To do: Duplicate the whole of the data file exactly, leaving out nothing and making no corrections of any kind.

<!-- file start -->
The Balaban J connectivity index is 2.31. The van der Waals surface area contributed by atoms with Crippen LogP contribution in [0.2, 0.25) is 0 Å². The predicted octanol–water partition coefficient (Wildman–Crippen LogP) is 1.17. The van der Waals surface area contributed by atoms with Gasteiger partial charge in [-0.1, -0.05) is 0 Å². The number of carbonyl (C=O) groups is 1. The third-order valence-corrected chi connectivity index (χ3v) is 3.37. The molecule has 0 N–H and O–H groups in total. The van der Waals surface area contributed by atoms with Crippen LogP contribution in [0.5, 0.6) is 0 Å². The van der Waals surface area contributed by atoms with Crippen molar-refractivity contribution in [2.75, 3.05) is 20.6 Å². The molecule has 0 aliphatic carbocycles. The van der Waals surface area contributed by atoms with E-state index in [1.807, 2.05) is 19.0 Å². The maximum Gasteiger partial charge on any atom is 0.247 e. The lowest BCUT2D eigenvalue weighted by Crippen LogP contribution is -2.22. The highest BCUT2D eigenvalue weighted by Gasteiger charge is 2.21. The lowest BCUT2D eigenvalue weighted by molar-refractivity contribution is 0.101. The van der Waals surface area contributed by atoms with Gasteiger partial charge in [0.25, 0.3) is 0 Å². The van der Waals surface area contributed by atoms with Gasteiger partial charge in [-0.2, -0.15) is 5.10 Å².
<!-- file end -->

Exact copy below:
The Balaban J connectivity index is 2.31. The van der Waals surface area contributed by atoms with Crippen LogP contribution in [0.2, 0.25) is 0 Å². The predicted octanol–water partition coefficient (Wildman–Crippen LogP) is 1.17. The van der Waals surface area contributed by atoms with Gasteiger partial charge in [-0.1, -0.05) is 0 Å². The number of carbonyl (C=O) groups is 1. The third-order valence-corrected chi connectivity index (χ3v) is 3.37. The molecule has 0 N–H and O–H groups in total. The van der Waals surface area contributed by atoms with Crippen LogP contribution in [0.5, 0.6) is 0 Å². The van der Waals surface area contributed by atoms with Crippen molar-refractivity contribution in [2.75, 3.05) is 20.6 Å². The molecule has 0 aliphatic carbocycles. The van der Waals surface area contributed by atoms with E-state index in [1.807, 2.05) is 19.0 Å². The maximum Gasteiger partial charge on any atom is 0.247 e. The lowest BCUT2D eigenvalue weighted by Crippen LogP contribution is -2.22. The highest BCUT2D eigenvalue weighted by Gasteiger charge is 2.21. The lowest BCUT2D eigenvalue weighted by molar-refractivity contribution is 0.101. The van der Waals surface area contributed by atoms with Gasteiger partial charge in [0.25, 0.3) is 0 Å². The van der Waals surface area contributed by atoms with Gasteiger partial charge in [-0.2, -0.15) is 5.10 Å².